Case Study: Monitoring Workspace Occupancy

Recently, working with the owner of a large office complex, Terabee installed a package of Smart Building solutions that optimize the available space while providing cost-saving benefits.

Our customer was a property owner with multiple buildings of several floors each. Our goal was to reduce and optimize their real estate expenditure by making the most of their available space.

Baptiste Potier, Product Manager for Smart Buildings, Terabee.

The customer’s aim was to ensure a comfortable and productive environment for building occupants through accurate monitoring of meeting rooms and workplace occupancy.

“In this case, there were several challenges to contend with; the building itself was difficult and costly to upgrade and contained very large open workspaces and meeting rooms,” said Potier.

“This customer also had GDPR concerns from their employee union and customers – which means no RGB cameras. Here, we needed a solution that ensured there was no way for devices to be able to recognize individual people,” they added.

Moreover, the solution also needed to be implemented independently of the existing IT infrastructure: “This is a common challenge of existing buildings where it’s difficult to put Ethernet cables to every location,” explains Baptiste Potier.

“Here, the chosen solution also needed to be integrated with the building’s HVAC system, enabling heating and ventilation to be controlled in response to people counting data and thus reducing energy consumption and costs.”

The A to Z of People Counting (Part 2)

Image Credit: Terabee

Terabee's People Counting L-Xl LoRa

The People Counting L-XL LoRa device was installed to meet all of the specific requirements for this particular case: “First, because the device uses LoRaWAN technology, it provides widespread, reliable, and cost-effective coverage for large spaces compared to other types of wireless technology. It also has secure and decoupled people counting data transmission, sidestepping any issues with IT networking and security,” explains Potier.

Mains-powered LoRa devices are extremely sensitive and offer real-time data so that HVAC systems are able to react quickly for enhanced energy savings.

“Another advantage of the Terabee People Counting L-XL LoRa in this application was that only two devices were required. By covering the two entrance/exit points to each floor, we were able to gather all the insight needed.”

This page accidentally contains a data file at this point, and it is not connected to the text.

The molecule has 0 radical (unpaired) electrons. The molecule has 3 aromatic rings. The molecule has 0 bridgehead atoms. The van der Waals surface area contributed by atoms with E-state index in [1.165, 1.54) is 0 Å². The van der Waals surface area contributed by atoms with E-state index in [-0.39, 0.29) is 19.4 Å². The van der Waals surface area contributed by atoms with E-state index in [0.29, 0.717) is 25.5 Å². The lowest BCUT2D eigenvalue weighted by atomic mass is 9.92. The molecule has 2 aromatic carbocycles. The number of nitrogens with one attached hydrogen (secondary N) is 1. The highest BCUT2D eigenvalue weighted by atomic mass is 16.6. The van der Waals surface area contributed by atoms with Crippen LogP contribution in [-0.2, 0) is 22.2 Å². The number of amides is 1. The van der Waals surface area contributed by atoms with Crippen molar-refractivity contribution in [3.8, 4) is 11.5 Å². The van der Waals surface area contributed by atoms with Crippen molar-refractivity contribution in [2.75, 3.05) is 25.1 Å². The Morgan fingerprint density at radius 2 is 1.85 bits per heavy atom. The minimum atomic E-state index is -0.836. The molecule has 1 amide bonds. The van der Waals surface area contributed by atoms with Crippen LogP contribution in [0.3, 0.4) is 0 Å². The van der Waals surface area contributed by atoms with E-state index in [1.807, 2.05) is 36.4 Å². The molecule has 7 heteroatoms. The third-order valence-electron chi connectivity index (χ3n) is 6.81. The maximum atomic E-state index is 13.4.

All-in-all, the People Counting L-XL LoRa delivers many advantages over other types of people-counting technology. Utilizing infrared ToF technology, the system facilitates completely anonymous people counting, which mitigates and alleviates any concerns surrounding privacy and GDPR.2

GDPR compliant by design, the 3D Terabee People Counting L-XL LoRa makes it impossible to identify specific individuals without hindering performance: “It has a typical accuracy of 98% even when monitoring crowded bi-directional traffic,” says Potier.

The A to Z of People Counting (Part 2)

Image Credit: Terabee

Product Benefits

  • GDPR by design: Time-of-Flight technology guarantees and maintains anonymity
  • Only a few devices are necessary to cover building floors
  • Accuracy of around 98%, multiple and bi-directional counting
  • Remote device management facilitated by uplink/downlink commands

Terabee’s innovative Time-of-Flight people counting solutions, like the People Counting L-XL Lora, allow building managers and business owners across the world to achieve secure, private, robust, and economical occupancy monitoring. 

A diverse network of gateways, application servers, network servers, and marketplace and distributor partners also strengthens Terabee’s People Counting L-XL.

The A to Z of People Counting (Part 2)

Image Credit: Terabee

Click here to read part 1


  1. Blackman, R. How to Monitor Your Employees — While Respecting Their Privacy, Harvard Business Review (2020)
  2. Terabee | People Counting L-XL Specifications

This information has been sourced, reviewed and adapted from materials provided by Terabee.

For more information on this source, please visit Terabee.